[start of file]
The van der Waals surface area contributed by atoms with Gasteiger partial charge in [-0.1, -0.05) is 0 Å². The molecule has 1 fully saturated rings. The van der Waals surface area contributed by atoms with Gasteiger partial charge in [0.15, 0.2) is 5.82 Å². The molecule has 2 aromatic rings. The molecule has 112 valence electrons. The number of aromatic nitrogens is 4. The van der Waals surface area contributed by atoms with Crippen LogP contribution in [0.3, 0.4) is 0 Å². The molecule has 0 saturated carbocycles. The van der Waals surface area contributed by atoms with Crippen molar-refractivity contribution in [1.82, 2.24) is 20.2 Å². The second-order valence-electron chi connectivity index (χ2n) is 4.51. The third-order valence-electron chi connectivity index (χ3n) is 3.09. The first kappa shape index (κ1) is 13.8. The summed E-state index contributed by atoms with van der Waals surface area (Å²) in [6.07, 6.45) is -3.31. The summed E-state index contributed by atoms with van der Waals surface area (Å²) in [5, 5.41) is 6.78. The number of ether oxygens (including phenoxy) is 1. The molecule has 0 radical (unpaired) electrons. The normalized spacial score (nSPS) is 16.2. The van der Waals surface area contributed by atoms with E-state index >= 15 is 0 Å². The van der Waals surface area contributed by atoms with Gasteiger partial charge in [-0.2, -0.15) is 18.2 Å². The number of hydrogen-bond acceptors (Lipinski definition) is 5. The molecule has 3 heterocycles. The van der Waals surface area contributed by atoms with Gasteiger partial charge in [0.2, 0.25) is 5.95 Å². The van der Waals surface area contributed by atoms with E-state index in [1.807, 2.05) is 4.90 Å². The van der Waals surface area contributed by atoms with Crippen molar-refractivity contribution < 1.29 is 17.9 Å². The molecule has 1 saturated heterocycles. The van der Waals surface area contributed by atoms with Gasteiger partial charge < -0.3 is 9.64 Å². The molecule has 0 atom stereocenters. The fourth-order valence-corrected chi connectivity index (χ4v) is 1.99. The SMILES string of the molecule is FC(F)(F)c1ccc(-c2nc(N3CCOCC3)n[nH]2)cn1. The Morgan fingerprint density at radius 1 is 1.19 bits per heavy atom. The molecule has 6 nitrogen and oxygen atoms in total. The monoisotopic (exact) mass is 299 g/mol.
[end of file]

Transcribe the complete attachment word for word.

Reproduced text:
The van der Waals surface area contributed by atoms with Gasteiger partial charge in [-0.1, -0.05) is 0 Å². The molecule has 1 fully saturated rings. The van der Waals surface area contributed by atoms with Gasteiger partial charge in [0.15, 0.2) is 5.82 Å². The molecule has 2 aromatic rings. The molecule has 112 valence electrons. The number of aromatic nitrogens is 4. The van der Waals surface area contributed by atoms with Crippen LogP contribution in [0.3, 0.4) is 0 Å². The molecule has 0 saturated carbocycles. The van der Waals surface area contributed by atoms with Crippen molar-refractivity contribution in [1.82, 2.24) is 20.2 Å². The second-order valence-electron chi connectivity index (χ2n) is 4.51. The third-order valence-electron chi connectivity index (χ3n) is 3.09. The first kappa shape index (κ1) is 13.8. The summed E-state index contributed by atoms with van der Waals surface area (Å²) in [6.07, 6.45) is -3.31. The summed E-state index contributed by atoms with van der Waals surface area (Å²) in [5, 5.41) is 6.78. The number of ether oxygens (including phenoxy) is 1. The molecule has 0 radical (unpaired) electrons. The normalized spacial score (nSPS) is 16.2. The van der Waals surface area contributed by atoms with E-state index >= 15 is 0 Å². The van der Waals surface area contributed by atoms with Gasteiger partial charge in [-0.2, -0.15) is 18.2 Å². The number of hydrogen-bond acceptors (Lipinski definition) is 5. The molecule has 3 heterocycles. The van der Waals surface area contributed by atoms with Gasteiger partial charge in [0.2, 0.25) is 5.95 Å². The van der Waals surface area contributed by atoms with E-state index in [1.807, 2.05) is 4.90 Å². The van der Waals surface area contributed by atoms with Crippen molar-refractivity contribution < 1.29 is 17.9 Å². The molecule has 1 saturated heterocycles. The van der Waals surface area contributed by atoms with Gasteiger partial charge < -0.3 is 9.64 Å². The molecule has 0 atom stereocenters. The fourth-order valence-corrected chi connectivity index (χ4v) is 1.99. The SMILES string of the molecule is FC(F)(F)c1ccc(-c2nc(N3CCOCC3)n[nH]2)cn1. The Morgan fingerprint density at radius 1 is 1.19 bits per heavy atom. The molecule has 6 nitrogen and oxygen atoms in total. The monoisotopic (exact) mass is 299 g/mol.